Jackie Daly

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Jackie Daly
Jackie Daly, 2012
Jackie Daly, 2012
Background information
Born (1945-06-22) 22 June 1945 (age 78)
Kanturk, County Cork, Ireland
Instrument(s)Button accordion, Concertina
Years active1974–present

Jackie Daly (born 22 June 1945, Kanturk, North Cork, Ireland) is an Irish button accordion and concertina player.[1] He has been a member of a number of prominent Irish traditional-music bands, including De Dannan, Patrick Street, Arcady, and Buttons & Bows.[2]

Music career[edit]

Born and raised in the area known as Sliabh Luachra, Jackie Daly is one of the foremost living exponents of the distinctive music of that region. Among his early musical influences were his father, a melodeon (one-row accordion) player, and local fiddler Jim Keeffe, under whose tutelage he began playing at "crossroads dances".[3]

After working in the Dutch merchant navy for several years, Daly decided to become a professional musician on returning to Ireland in the early 1970s. In 1974 he won the All-Ireland Accordion Competition in Listowel, County Kerry.[2] To qualify, he was obliged to play a B/C instrument, at the time the only system sanctioned by the competition organizers, but immediately afterwards returned to his chosen C#/D system. In 1977, his first solo recording was released by Topic Records of London as volume 6 of their Music from Sliabh Luachra series.[4]

Daly's musical career is notable for partnerships with several fiddlers, beginning with Séamus Creagh. Their 1977 album, Jackie Daly agus Séamus Creagh, brought Sliabh Luachra music to a wider audience and, with its tight unison playing, set the standard for future accordion and fiddle recordings.[2]

Another influential partnership has been with Kevin Burke, on whose 1978 recording If the Cap Fits he made a guest appearance, and with whom he made another highly regarded fiddle-accordion duet album, Eavesdropper (1981).[citation needed]

Daly was the first of a series of accordionists with De Dannan, appearing on four of their albums between 1980 and 1985. It was his work with this band that is thought by many to have paved the way for the accordion to become a concert-stage, rather than principally a dance-band, instrument in Irish music.[3]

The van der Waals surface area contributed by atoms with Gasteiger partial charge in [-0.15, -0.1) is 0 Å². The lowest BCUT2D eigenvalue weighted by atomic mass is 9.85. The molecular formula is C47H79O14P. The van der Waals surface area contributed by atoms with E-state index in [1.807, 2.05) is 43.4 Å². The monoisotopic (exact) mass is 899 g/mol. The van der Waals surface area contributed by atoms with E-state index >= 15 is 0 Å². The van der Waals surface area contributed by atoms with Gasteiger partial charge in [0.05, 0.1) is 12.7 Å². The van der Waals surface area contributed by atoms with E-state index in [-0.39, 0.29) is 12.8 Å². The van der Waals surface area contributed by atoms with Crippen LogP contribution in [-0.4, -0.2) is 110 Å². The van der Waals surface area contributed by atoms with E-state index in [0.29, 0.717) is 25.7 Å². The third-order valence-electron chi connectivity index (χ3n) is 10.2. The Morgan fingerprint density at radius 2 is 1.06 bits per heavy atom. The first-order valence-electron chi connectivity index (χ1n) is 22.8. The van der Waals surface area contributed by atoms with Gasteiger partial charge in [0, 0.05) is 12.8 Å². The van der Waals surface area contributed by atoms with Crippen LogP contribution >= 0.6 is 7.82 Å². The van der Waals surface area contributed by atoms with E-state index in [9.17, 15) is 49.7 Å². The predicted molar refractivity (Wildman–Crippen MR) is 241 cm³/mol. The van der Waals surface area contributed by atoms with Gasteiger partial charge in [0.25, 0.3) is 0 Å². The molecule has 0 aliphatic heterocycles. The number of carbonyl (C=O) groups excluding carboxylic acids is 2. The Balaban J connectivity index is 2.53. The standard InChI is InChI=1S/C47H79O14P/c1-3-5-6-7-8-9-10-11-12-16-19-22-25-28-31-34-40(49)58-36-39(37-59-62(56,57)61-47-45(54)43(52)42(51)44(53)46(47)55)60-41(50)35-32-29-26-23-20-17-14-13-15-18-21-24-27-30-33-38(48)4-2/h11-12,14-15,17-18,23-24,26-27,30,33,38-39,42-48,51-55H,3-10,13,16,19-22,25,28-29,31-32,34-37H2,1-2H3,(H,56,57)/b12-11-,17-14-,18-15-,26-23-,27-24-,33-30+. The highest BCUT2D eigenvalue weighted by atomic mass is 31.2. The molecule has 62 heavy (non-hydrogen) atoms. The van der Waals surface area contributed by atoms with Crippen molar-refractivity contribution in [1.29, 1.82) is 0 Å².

In 1986, Daly joined Patrick Street, a band that Burke was forming with Andy Irvine and Arty McGlynn, and with whom Daly played until 2007.[citation needed]

Between 1984 and 2015 Daly recorded four albums with fiddlers Séamus and Manus McGuire, as Buttons & Bows. He also collaborated with fiddler Máire O'Keeffe, notably on the album Re-Joyce: Tunes and Songs from the Joyce Collection (2003).[citation needed]

In 2005, Daly was named Ceoltóir na Bliana (Musician of the Year) in the Gradam Ceoil awards of the Irish-language television station TG4.[5]

In 2009, Topic Records included in their 70-year anniversary boxed set Three Score and Ten, "The Rising Sun" / "The Pope's Toe" from Jackie Daly - Music from Sliabh Luachra Vol. 6 as track one of the third CD.[citation needed]

In 2010, Daly and fiddler Matt Cranitch released The Living Stream, a recording of chiefly Sliabh Luachra music, followed by Rolling On in 2014.[6]


Since the mid-1970s, Daly has been an influential figure in traditional music, widely credited with having rehabilitated the image of the accordion and establishing it as an acceptable instrument for inclusion in the line-up of concert groups.[3]

He launched the move away from the musette tuning of the 1950s and 1960s towards a sweeter sound with lighter tremolo. He has also fostered a significant upswing in the popularity of the C#/D accordion, which is played in the older "press and draw" style — in contrast to the B/C accordion, the predominant tuning system among Irish traditional accordionists, which is played "on the draw".[7]



  1. ^ www.kanturkarts.ie https://www.kanturkarts.ie/pages/Jackie%20Daly/JackieDaly.htm. Retrieved 5 October 2022. {{cite web}}: Missing or empty |title= (help)
  2. ^ a b c Vallely, Fintan (ed.), The Companion to Irish Traditional Music, Second Edition, Cork University Press, 2011, pp. 179-180, ISBN 978-1859184509
  3. ^ a b c Ni Chaoimh, Máire (2010). "Journey into Tradition: A Social History of the Irish Button Accordion, PhD thesis" (PDF). University of Limerick.
  4. ^ "Topic Records CD catalogue". Topicrecords.co.uk. Retrieved 16 October 2018.
  5. ^ "Recipients of TG4 Music Awards, 1998–2014". Irish Traditional Music Archive. Retrieved 16 October 2018.
  6. ^ Cranitch, Matt. "Matt & Jackie". Mattcranitch.com. Retrieved 16 October 2018.
  7. ^ Smith, Graeme (1997). "Modern-Style Irish Accordion Playing: History, Biography and Class". Ethnomusicology. 41 (3). University of Illinois Press: 433–463. doi:10.2307/852759. JSTOR 852759.